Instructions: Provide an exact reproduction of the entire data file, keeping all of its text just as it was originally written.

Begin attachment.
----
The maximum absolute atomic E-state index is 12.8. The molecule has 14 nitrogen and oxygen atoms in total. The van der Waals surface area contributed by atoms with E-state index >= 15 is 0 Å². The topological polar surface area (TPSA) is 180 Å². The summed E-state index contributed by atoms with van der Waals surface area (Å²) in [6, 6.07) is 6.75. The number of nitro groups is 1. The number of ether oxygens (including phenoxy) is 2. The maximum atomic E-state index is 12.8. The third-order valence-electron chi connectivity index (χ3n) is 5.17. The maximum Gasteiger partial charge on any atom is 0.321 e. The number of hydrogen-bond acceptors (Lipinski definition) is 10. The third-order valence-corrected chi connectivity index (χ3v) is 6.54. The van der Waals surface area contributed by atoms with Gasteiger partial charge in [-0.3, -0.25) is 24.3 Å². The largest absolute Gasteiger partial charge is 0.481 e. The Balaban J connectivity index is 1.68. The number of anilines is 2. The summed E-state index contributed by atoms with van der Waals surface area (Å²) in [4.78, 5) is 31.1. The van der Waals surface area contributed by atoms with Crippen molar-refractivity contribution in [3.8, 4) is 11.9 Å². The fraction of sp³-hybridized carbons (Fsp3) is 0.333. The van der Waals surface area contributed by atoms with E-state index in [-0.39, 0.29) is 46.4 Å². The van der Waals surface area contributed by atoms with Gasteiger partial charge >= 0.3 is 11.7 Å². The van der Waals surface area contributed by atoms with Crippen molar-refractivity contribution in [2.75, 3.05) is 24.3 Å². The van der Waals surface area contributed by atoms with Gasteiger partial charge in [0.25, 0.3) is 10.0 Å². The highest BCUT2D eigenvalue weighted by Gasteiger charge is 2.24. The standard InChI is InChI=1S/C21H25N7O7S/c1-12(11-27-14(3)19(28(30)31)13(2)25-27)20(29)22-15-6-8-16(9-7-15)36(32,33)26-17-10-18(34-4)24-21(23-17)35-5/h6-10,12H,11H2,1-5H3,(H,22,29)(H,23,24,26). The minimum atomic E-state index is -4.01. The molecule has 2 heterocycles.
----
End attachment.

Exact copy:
The maximum absolute atomic E-state index is 12.8. The molecule has 14 nitrogen and oxygen atoms in total. The van der Waals surface area contributed by atoms with E-state index >= 15 is 0 Å². The topological polar surface area (TPSA) is 180 Å². The summed E-state index contributed by atoms with van der Waals surface area (Å²) in [6, 6.07) is 6.75. The number of nitro groups is 1. The number of ether oxygens (including phenoxy) is 2. The maximum atomic E-state index is 12.8. The third-order valence-electron chi connectivity index (χ3n) is 5.17. The maximum Gasteiger partial charge on any atom is 0.321 e. The number of hydrogen-bond acceptors (Lipinski definition) is 10. The third-order valence-corrected chi connectivity index (χ3v) is 6.54. The van der Waals surface area contributed by atoms with Gasteiger partial charge in [-0.3, -0.25) is 24.3 Å². The largest absolute Gasteiger partial charge is 0.481 e. The Balaban J connectivity index is 1.68. The number of anilines is 2. The summed E-state index contributed by atoms with van der Waals surface area (Å²) in [4.78, 5) is 31.1. The van der Waals surface area contributed by atoms with Crippen molar-refractivity contribution in [3.8, 4) is 11.9 Å². The fraction of sp³-hybridized carbons (Fsp3) is 0.333. The van der Waals surface area contributed by atoms with E-state index in [-0.39, 0.29) is 46.4 Å². The van der Waals surface area contributed by atoms with Gasteiger partial charge >= 0.3 is 11.7 Å². The van der Waals surface area contributed by atoms with Crippen molar-refractivity contribution in [2.75, 3.05) is 24.3 Å². The van der Waals surface area contributed by atoms with Gasteiger partial charge in [0.25, 0.3) is 10.0 Å². The highest BCUT2D eigenvalue weighted by Gasteiger charge is 2.24. The standard InChI is InChI=1S/C21H25N7O7S/c1-12(11-27-14(3)19(28(30)31)13(2)25-27)20(29)22-15-6-8-16(9-7-15)36(32,33)26-17-10-18(34-4)24-21(23-17)35-5/h6-10,12H,11H2,1-5H3,(H,22,29)(H,23,24,26). The minimum atomic E-state index is -4.01. The molecule has 2 heterocycles.